Don’t know about the timing or means (could be as little as jawboning at first), but if the Fed wants inflation, it’s going to have to keep pressure on Treasury yields. It will be courting a deflationary accident if it doesn’t. Jay Powell may claim to be fine with rising yields in the middle and long end of the curve, but he’s already shot his credibility. He can’t have it both ways. His institution has nursed into being a pile of debt like an overheated reactor core in search of a couple stray neutrons.

    B

  2. cb says:

    Bill – You know that they started their assault on the dollar, and savers and the working class, long ago. They will of course try to thread the needle. They have little choice – ruinous, larcenous bastards that they are.

  3. cb says:

    The Quartz article claims: “That has sparked a selloff in government debt that is driving up interest rates: 10-year Treasury bonds yields touched 1.6% yesterday, the highest rate in a year, and yields on five-year notes, seen as more sensitive to changes in monetary policy, had one of the biggest jumps in a decade. The US Treasury’s auctions of five- and seven-year securities were poorly received by investors.”
    ———————————————–
    I doubt the author knows a selloff to be the cause. It seems more likely that the bid on new issues was such that the settled interest rate was 1.6%. That is still a very low, call it an interest rate suppressive rate. I would like to know who the buyers were, and if the FED was a buyer. Then we might know a thing or two.

  4. cb says:

    Bill said: “The debt represents demand for money, a deflationary force,”
    ____________________________-

    Would you please explain how this works?

    1. Bill Terrell says:

      Good question, CB. People who have a lot of debt know it instinctively, but those who don’t may need to reflect a bit. If you owe money, you need to obtain money. For instance, if you have a $1500 mortgage payment and a $500 car payment to make next month, you will make an effort to obtain the $2000 to make these payments with. If you don’t come up with the dollars, you may eventually find yourself homeless and carless.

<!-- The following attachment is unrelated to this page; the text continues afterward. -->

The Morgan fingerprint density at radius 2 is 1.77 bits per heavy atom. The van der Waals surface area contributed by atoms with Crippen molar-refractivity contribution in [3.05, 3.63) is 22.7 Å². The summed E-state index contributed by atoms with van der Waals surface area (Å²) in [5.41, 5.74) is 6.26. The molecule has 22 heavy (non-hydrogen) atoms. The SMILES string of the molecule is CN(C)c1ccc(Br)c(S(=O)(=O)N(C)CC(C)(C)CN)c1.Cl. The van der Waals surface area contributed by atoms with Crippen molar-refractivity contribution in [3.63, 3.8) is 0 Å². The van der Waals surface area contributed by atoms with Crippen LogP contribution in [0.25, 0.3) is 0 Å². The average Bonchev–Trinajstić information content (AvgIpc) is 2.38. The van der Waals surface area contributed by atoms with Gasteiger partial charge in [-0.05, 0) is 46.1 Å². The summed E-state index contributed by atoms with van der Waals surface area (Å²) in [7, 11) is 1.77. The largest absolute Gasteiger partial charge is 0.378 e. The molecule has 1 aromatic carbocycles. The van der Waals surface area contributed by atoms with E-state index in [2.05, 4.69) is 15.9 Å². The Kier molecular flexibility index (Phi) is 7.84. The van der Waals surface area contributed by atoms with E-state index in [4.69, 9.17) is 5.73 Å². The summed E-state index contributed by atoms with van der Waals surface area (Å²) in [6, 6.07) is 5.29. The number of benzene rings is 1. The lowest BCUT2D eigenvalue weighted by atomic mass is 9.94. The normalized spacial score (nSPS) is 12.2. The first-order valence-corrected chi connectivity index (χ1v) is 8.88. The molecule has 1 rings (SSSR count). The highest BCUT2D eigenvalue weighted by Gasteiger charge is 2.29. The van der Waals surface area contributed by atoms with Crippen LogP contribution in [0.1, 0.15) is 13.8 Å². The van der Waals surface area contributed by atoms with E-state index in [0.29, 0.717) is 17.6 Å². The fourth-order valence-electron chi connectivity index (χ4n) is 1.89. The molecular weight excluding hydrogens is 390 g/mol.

You will do what it takes. It might be trading your time to an employer in exchange for dollars. It might be selling something for dollars. Either way, you are demanding dollars. The more debt you have, the stronger your motivation to obtain dollars, the more pronounced your demand is … the more valuable those dollars are to you.

      Because of this, and because the banking system creates dollars by lending them into existence, the very process of creating inflation sows the seeds of its undoing. The initial impulse of the creation of new dollars (supply) reduces their value (inflation), but once that impulse subsides, the debt remains, creating demand that drives up their value (deflation). So another round of inflation is needed, which creates a rebound of deflation … round and round we go.

      If you sat down and designed a monetary system deliberately to be unstable and unsustainable, you would be hard pressed to come up with something that fit the bill better.

      It is remarkable that we literally have people running this system with PhD’s in economics that, instead of looking for ways to reform the system, seem intent to merely try ever more forcefully to get the faulty model to work.